This winter, St. Louis County did something it hadn't done before - it opened a temporary shelter where homeless men and women could go to get out of the cold. It's a small piece of a 10-year plan to battle homelessness that St. Louis City and County signed onto in 2004. But obstacles remain to implementing the rest of the ideas in that document.
Officials with the U.S. Department of Veterans Affairs were in St. Louis today in an effort to get homeless veterans off the street and into housing immediately.
The outreach to veterans was part of the required winter count of homeless people in the city. Officials with the VA went out with teams, conducting the count to be able to offer immediate help to chronically homeless veterans. It was part of the Obama administration's efforts to end homelessness among veterans by 2015.
When the weather turns freezing cold, we’re advised to stay indoors as much as possible. But what happens to those without homes to stay warm in?
That concern is what led Teka Childress to found St. Louis Winter Outreach nine years ago. On nights when the temperature reaches below twenty degrees, volunteers with the St. Louis Winter Outreach go out in search of the homeless and offer them rides to shelters.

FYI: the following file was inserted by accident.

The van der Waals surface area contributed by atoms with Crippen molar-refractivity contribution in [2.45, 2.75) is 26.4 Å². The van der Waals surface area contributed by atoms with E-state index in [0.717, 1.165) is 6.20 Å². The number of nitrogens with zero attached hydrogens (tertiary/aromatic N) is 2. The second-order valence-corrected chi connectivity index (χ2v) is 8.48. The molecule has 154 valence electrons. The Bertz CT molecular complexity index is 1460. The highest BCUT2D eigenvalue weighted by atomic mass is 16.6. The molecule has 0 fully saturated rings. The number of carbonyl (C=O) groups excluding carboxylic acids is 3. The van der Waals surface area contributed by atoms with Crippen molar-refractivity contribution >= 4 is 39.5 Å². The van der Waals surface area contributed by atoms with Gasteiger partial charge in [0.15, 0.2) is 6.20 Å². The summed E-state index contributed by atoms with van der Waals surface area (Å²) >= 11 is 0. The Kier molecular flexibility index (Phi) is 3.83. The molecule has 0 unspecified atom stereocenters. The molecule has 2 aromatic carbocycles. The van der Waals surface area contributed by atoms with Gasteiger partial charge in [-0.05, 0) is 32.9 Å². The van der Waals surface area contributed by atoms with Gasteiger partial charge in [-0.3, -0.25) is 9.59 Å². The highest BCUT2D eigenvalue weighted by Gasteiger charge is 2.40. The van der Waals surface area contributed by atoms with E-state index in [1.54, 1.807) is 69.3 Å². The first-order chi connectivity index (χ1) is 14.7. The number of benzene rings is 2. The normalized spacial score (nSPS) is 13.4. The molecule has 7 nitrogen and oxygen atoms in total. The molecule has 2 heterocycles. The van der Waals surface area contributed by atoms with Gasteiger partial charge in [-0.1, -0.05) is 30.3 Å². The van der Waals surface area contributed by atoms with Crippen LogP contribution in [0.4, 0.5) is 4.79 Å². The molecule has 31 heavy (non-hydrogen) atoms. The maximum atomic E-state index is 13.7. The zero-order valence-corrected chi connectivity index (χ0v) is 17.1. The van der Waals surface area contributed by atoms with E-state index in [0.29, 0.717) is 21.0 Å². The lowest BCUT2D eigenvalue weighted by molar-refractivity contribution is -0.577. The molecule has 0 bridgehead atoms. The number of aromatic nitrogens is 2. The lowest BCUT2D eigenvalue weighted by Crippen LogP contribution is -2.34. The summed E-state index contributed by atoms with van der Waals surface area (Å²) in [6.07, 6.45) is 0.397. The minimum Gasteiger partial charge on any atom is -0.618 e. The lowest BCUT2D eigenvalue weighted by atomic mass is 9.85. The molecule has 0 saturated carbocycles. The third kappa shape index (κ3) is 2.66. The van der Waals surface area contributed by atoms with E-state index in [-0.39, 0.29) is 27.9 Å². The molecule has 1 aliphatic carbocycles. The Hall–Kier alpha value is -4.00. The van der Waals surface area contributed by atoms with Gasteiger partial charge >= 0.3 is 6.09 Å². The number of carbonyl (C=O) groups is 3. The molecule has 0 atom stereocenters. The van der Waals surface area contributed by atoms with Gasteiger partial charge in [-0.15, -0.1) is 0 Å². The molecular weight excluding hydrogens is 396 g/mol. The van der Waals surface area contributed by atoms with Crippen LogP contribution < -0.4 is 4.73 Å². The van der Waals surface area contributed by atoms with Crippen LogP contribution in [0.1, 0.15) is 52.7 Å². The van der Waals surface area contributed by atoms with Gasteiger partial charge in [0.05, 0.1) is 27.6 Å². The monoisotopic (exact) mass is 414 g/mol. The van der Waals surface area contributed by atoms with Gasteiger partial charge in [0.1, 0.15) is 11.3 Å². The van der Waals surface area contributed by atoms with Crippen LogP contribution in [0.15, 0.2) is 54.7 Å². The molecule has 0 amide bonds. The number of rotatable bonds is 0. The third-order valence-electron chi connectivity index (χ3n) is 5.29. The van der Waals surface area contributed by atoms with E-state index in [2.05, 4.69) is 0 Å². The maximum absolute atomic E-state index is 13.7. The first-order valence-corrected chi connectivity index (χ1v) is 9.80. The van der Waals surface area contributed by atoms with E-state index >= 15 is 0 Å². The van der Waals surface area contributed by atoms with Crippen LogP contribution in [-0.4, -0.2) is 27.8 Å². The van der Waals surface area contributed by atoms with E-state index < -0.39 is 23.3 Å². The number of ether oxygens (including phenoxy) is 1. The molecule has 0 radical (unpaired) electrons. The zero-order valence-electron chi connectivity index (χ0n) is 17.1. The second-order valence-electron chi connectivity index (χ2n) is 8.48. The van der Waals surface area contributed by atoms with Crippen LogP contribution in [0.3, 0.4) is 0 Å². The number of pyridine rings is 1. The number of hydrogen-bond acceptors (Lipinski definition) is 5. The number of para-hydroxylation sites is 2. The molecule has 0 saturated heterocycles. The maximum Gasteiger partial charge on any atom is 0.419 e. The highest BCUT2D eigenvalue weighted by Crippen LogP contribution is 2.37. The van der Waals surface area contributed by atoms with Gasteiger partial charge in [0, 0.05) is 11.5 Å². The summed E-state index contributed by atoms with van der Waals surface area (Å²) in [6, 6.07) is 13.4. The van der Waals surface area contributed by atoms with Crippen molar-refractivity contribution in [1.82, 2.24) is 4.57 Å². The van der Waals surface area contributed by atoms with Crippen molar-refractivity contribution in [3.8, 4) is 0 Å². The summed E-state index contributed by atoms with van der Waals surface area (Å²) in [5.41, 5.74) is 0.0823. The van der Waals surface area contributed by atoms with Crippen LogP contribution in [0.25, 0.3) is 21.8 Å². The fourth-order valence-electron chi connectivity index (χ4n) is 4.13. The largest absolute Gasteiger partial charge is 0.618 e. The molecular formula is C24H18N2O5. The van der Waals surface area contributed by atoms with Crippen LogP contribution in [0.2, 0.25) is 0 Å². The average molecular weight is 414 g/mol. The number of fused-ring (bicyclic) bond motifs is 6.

The Rev. Larry Rice opened his emergency shelter at the New Life Evangelistic Center in 1976 with permission from the city to house 32 people. Back then, the area around his building at 1411 Locust was mostly factories and warehouses for St. Louis’ garment district.
Many of those buildings are now loft apartments with bars and restaurants on the first floor, and Rice admits to regularly sheltering as many as 300 people a night.
An effort by a group of downtown St. Louis residents to shutter the New Life Evangelistic Center got underway on Tuesday in front of the city's Board of Public Service.
It was the first of what will be several days of testimony on whether the homeless shelter run by the Rev. Larry Rice is a detriment to the surrounding neighborhood. The quasi-judicial proceeding was prompted by a petition from 134 people who own property within a prescribed radius of the shelter, which is at the corner of 14th and Locust streets.